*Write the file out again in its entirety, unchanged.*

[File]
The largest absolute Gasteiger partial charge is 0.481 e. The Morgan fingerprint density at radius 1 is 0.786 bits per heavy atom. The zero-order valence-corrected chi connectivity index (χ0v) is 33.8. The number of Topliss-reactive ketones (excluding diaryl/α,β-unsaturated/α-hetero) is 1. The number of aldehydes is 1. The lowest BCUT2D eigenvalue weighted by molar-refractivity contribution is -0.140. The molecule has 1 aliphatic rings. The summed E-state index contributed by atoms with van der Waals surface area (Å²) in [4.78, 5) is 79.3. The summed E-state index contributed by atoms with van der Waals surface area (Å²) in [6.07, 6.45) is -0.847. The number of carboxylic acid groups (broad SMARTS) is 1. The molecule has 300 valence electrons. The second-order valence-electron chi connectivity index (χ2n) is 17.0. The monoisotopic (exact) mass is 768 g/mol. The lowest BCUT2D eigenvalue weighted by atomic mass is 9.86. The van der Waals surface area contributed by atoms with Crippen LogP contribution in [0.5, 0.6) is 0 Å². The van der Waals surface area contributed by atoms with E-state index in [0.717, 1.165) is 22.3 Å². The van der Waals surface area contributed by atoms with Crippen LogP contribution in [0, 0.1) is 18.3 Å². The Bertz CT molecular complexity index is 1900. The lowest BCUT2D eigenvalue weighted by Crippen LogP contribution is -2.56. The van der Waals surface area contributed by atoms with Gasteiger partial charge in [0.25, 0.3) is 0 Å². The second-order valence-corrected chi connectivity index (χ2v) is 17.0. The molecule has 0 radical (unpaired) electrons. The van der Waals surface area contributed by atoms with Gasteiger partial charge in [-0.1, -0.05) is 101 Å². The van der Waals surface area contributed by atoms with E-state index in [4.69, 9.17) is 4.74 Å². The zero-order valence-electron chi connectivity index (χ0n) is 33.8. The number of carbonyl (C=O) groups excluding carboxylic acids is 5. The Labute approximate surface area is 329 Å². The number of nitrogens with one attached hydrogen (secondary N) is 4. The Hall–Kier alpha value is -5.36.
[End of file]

The largest absolute Gasteiger partial charge is 0.481 e. The Morgan fingerprint density at radius 1 is 0.786 bits per heavy atom. The zero-order valence-corrected chi connectivity index (χ0v) is 33.8. The number of Topliss-reactive ketones (excluding diaryl/α,β-unsaturated/α-hetero) is 1. The number of aldehydes is 1. The lowest BCUT2D eigenvalue weighted by molar-refractivity contribution is -0.140. The molecule has 1 aliphatic rings. The summed E-state index contributed by atoms with van der Waals surface area (Å²) in [4.78, 5) is 79.3. The summed E-state index contributed by atoms with van der Waals surface area (Å²) in [6.07, 6.45) is -0.847. The number of carboxylic acid groups (broad SMARTS) is 1. The molecule has 300 valence electrons. The second-order valence-electron chi connectivity index (χ2n) is 17.0. The monoisotopic (exact) mass is 768 g/mol. The lowest BCUT2D eigenvalue weighted by atomic mass is 9.86. The van der Waals surface area contributed by atoms with Crippen LogP contribution in [0.5, 0.6) is 0 Å². The van der Waals surface area contributed by atoms with E-state index in [0.717, 1.165) is 22.3 Å². The van der Waals surface area contributed by atoms with Crippen LogP contribution in [0, 0.1) is 18.3 Å². The Bertz CT molecular complexity index is 1900. The lowest BCUT2D eigenvalue weighted by Crippen LogP contribution is -2.56. The van der Waals surface area contributed by atoms with Gasteiger partial charge in [0.25, 0.3) is 0 Å². The second-order valence-corrected chi connectivity index (χ2v) is 17.0. The molecule has 0 radical (unpaired) electrons. The van der Waals surface area contributed by atoms with Gasteiger partial charge in [-0.1, -0.05) is 101 Å². The van der Waals surface area contributed by atoms with E-state index in [4.69, 9.17) is 4.74 Å². The zero-order valence-electron chi connectivity index (χ0n) is 33.8. The number of carbonyl (C=O) groups excluding carboxylic acids is 5. The Labute approximate surface area is 329 Å². The number of nitrogens with one attached hydrogen (secondary N) is 4. The Hall–Kier alpha value is -5.36.